Why Are Amedeo Modigliani’s Artworks Often Forged?

Amedeo Modigliani is one of the most forged artists ever. Let’s see why.

Aug 12, 2023By Anastasiia S. Kirpalov, MA Art History, Modern & Contemporary Art

amedeo modigliani artwork


For years, the oeuvre of the great Italian artist Amedeo Modigliani remains the center of attention when we look at conspiracies and frauds of all sorts. Yet, these continuous fraud scandals and enormous auction prices do not stop many art collectors from buying his works. But why is Modigliani so appealing to both art collectors and art forgers? Continue reading to find out more about the fascinating history of fake Modiglianis.


Who was Amedeo Modigliani?

Amedeo Modigliani in his studio, via Times of Israel


Amedeo Modigliani is one of the most prominent Italian Modernists. His works are also one of the most expensive on the art market. Modigliani first studied the Italian Old Masters in Florence and then moved to Paris, where he was exposed to African art and Parisian avant-garde movements. These influences gave birth to his unique and recognizable painting style. However, he was often unappreciated by his contemporaries.


Although Modigliani is best known for his paintings, he also made sculptures during a particular period of his life. He was influenced by a friend, the Romanian sculptor Constantin Brâncuşi who introduced him to the process. Modigliani was poor so he could not afford to buy stone, let alone marble, but he used stone blocks stolen from construction sites. He actually preferred sculpture to painting, stating that he liked the material resisting his hand. But this passion was rather short-lived. As a child he contracted tuberculosis, which left consequences that worsened because of his constant inhaling of stone dust. So, unfortunately, his rapidly deteriorating health made the artist switch back to painting.


Modigliani was struggling to get recognized by the art world and he developed an addiction to alcohol and drugs. These addictions affected his frail health even more. In 1920, when he was 35, Modigliani died in absolute poverty with his lover and fellow artist Jeanne Hébuterne by his side. On the next day after his death, inconsolable Hébuterne, eight months pregnant, threw herself out of her parents’ apartment window.

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Why Are Modigliani’s Works So Expensive?

Reclining Nude by Amedeo Modigliani, 1917-18, via CNBC


Modigliani’s paintings keep beating their own price records year after year, despite numerous forgery scandals and attribution issues. In 2015 the work Reclining Nude was sold to an anonymous Chinese collector for a striking sum of $170 million. But why would someone pay so much for a single painting?


Part of Modigliani’s appeal lies in his unique style. The influence of Egyptian and African art layered on top of classical Italian art education resulted in a one-of-a-kind portraiture style that was deeply psychological, sophisticated, and shocking to Modigliani’s contemporaries. However, many experts argue that the reason for such extreme popularity is the myth of the genius tortured artist that follow Modigliani. His dramatic life story, turbulent personal relationships, and tragic death all affected his later popularity. He was an unrecognized genius, loved by women and hated by art collectors. Modigliani’s short but eventful story was romanticized over the years, giving him the appraisal he had never seen during his short life.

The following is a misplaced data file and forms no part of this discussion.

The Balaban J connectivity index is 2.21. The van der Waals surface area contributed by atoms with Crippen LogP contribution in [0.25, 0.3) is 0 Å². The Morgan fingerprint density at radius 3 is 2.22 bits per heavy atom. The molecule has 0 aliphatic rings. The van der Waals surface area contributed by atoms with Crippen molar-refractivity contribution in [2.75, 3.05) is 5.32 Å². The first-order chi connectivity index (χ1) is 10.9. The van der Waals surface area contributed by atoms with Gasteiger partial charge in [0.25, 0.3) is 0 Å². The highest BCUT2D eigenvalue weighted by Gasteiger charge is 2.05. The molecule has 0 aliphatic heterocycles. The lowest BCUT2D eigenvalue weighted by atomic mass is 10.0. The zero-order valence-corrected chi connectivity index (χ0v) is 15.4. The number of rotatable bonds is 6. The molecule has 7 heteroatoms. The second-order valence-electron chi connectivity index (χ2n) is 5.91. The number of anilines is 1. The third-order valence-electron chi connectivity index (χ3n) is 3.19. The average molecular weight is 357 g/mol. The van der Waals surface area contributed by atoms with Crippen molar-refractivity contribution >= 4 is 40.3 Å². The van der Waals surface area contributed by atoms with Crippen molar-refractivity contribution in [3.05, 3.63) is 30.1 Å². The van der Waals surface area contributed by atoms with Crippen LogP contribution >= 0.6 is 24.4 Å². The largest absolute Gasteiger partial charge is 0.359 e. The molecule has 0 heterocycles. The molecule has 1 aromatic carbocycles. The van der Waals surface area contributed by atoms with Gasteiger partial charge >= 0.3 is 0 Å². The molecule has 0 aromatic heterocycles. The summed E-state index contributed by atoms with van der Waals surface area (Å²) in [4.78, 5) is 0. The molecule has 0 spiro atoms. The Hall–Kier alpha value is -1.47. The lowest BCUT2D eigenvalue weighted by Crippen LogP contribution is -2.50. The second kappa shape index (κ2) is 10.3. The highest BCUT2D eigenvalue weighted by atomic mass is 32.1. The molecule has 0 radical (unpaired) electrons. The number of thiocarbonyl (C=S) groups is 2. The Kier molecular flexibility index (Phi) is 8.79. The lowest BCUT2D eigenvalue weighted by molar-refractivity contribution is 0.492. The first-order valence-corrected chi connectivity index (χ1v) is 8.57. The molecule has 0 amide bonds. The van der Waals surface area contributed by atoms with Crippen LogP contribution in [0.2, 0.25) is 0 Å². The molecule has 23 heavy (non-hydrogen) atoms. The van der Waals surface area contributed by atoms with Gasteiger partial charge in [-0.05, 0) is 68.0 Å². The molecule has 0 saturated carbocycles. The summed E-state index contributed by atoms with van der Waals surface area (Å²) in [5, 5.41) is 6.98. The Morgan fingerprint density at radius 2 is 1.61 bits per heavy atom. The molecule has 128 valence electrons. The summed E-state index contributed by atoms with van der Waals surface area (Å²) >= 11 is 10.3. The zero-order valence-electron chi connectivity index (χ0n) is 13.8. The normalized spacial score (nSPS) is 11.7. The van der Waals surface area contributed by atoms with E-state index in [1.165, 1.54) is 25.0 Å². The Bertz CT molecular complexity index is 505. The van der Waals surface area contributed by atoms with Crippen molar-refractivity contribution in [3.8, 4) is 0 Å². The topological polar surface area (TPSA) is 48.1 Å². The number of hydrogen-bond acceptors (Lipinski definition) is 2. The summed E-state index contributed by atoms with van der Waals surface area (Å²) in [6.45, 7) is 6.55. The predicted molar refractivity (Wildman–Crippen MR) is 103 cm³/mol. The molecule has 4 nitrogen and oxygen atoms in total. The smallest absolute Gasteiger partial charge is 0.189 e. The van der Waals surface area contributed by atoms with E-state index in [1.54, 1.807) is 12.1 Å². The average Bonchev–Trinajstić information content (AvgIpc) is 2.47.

Still, Modigliani himself did not have an ounce of doubt over his genius. He deliberately avoided joining art movements and schools and kept his practice to himself despite being in the center of the bohemian Parisian life. He knew he would be appreciated at some point and was right.


Why Do Art Forgers Love Modigliani So Much?

Homage to Modigliani by Elmyr de Hory, the 1950s, via The New York Times.


There are so many expensive and recognizable artists, but Modigliani seems to be a particular favorite of many art forgers. According to some experts, up to 70% of known Modigliani’s works were not actually made by him. There are multiple reasons why art forgers choose to create fake Modiglianis.


One of the reasons is his signature style with expressive lines, elongated faces, and hypnotizing eyes. That does not mean, however, that his style is easy to forge. Modigliani’s works feature a very specific set of proportions and angles, as well as the complicated treatment of color and texture.


Gaps in history are also valuable to art forgers. Neither the art dealers nor Modigliani kept a thorough track of his works. He worked fast, often finishing a painting in a few hours. He also often handed out his drawings to total strangers in exchange for their services. He frequently paid his bills in bars with his artworks. The artist was also known for mercilessly destroying his art in moments of despair. All of this makes Modigliani a perfect candidate for art forgery. The work of preserving Modigliani’s legacy started decades after his death when his daughter Jeanne became old enough to fight for her father’s recognition.


Case Study 1: The Floating Heads

Woman’s Head by Amedeo Modigliani, 1912, via The Metropolitan Museum of Art, New York